The book of Acts presents a vivid and inspiring picture of discipleship in the church. The early church was a community of disciples. We see the gospel message proclaimed in various venues by disciples who call people to repent, believe, and be baptized into the fellowship of the church. But it doesn’t stop there. Once in the church, converts are to devote themselves “to the apostles’ teaching [about Jesus] and the fellowship, to the breaking of bread and the prayers” (Acts 2:42). This is essential for maturing in discipleship with Jesus, who is now present through the Holy Spirit. Interestingly, these four elements, which were at the heart of church life in Acts 2:42 were also at the heart of Jesus’ discipling of the twelve.
The most common word for people who came to saving faith in Jesus in the early church is disciple. In other words, those who were saved in Jerusalem at Pentecost and throughout the Roman Empire for years afterward understood themselves to have become disciples of Jesus, like those who had become His disciples during His earthly ministry. Here are just a few examples (italics mine).
Now in the days when the disciples were increasing in number, a complaint by the Hellenists arose against the Hebrews because their widows were being neglected in the daily distribution. And the twelve summoned the full number of the disciples and said . . .
And the word of God continued to increase, and the number of disciples multiplied greatly in Jerusalem. (Acts 6:1–2, 7)
But Paul, still breathing threats and murder against the disciples of the Lord . . .” (Acts 9:1)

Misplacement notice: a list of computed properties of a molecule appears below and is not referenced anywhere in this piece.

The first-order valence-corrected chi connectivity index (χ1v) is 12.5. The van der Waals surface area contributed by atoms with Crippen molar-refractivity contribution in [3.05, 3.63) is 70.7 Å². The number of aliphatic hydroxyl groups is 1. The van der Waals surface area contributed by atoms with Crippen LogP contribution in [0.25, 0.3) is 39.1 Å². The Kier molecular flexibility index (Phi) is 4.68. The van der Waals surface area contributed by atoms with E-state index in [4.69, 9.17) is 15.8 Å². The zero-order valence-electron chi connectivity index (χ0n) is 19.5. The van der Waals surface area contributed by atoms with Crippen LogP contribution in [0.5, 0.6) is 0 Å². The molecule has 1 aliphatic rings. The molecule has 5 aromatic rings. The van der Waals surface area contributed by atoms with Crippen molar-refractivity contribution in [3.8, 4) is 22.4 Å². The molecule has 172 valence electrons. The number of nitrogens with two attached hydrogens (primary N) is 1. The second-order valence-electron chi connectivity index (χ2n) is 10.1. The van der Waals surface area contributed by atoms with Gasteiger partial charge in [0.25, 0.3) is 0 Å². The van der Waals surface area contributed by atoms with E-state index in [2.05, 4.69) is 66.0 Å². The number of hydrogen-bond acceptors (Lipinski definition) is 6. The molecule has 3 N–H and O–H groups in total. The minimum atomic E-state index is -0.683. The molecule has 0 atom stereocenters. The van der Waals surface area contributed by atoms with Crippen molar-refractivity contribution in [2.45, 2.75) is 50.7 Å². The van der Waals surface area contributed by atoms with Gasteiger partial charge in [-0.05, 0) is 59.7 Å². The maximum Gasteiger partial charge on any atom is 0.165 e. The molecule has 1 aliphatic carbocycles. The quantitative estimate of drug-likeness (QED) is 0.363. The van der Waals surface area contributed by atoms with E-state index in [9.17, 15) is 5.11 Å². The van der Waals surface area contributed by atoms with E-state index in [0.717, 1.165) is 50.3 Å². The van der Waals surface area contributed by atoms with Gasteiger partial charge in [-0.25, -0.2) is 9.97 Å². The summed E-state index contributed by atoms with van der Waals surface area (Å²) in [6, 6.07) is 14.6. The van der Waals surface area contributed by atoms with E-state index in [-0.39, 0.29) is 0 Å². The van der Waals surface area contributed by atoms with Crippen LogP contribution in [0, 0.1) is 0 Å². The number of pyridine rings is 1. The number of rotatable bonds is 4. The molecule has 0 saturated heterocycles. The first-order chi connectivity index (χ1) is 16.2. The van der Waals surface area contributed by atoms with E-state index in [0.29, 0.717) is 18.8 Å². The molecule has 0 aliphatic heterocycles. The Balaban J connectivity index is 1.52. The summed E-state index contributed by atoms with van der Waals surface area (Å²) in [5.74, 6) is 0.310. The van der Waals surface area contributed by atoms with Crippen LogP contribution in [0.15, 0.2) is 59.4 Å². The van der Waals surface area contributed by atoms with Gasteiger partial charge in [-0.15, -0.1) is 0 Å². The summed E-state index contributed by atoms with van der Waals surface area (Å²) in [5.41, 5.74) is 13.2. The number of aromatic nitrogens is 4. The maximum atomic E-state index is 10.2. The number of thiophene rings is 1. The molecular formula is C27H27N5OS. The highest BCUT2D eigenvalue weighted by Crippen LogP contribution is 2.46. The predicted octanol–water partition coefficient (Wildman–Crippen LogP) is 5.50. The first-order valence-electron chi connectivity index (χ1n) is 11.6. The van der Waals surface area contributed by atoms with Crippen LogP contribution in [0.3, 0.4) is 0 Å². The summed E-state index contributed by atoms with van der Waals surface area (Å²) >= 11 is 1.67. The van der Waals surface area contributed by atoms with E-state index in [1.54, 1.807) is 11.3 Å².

For some days he [Paul] was with the disciples at Damascus. (Acts 9:19)
Now there was in Joppa a disciple named Tabitha, which, translated, means Dorcas. (Acts 9:36)
And in Antioch the disciples were first called Christians. (Acts 11:26)
So the disciples determined, everyone accordingly to his ability, to send relief to the brothers living in Judea. (Acts 11:29)
But Jews came from Antioch and Iconium, having persuaded the crowds, they stoned Paul and dragged him out of the city, supposing that he was dead. But when the disciples gathered about him, he rose up and entered the city, and on the next day he went on with Barnabas to Derbe. When they had preached the gospel to that city and had made many disciples, they returned to Lystra and to Iconium and to Antioch, strengthening the souls of the disciples, encouraging them to continue in the faith, and saying that through many tribulations we must enter the kingdom of God. (Acts 14:19–22)
Clearly the people referred to as disciples in these passages are not a special highly committed type of Christian; they are ordinary believers. Summarizing, Michael Wilkins says,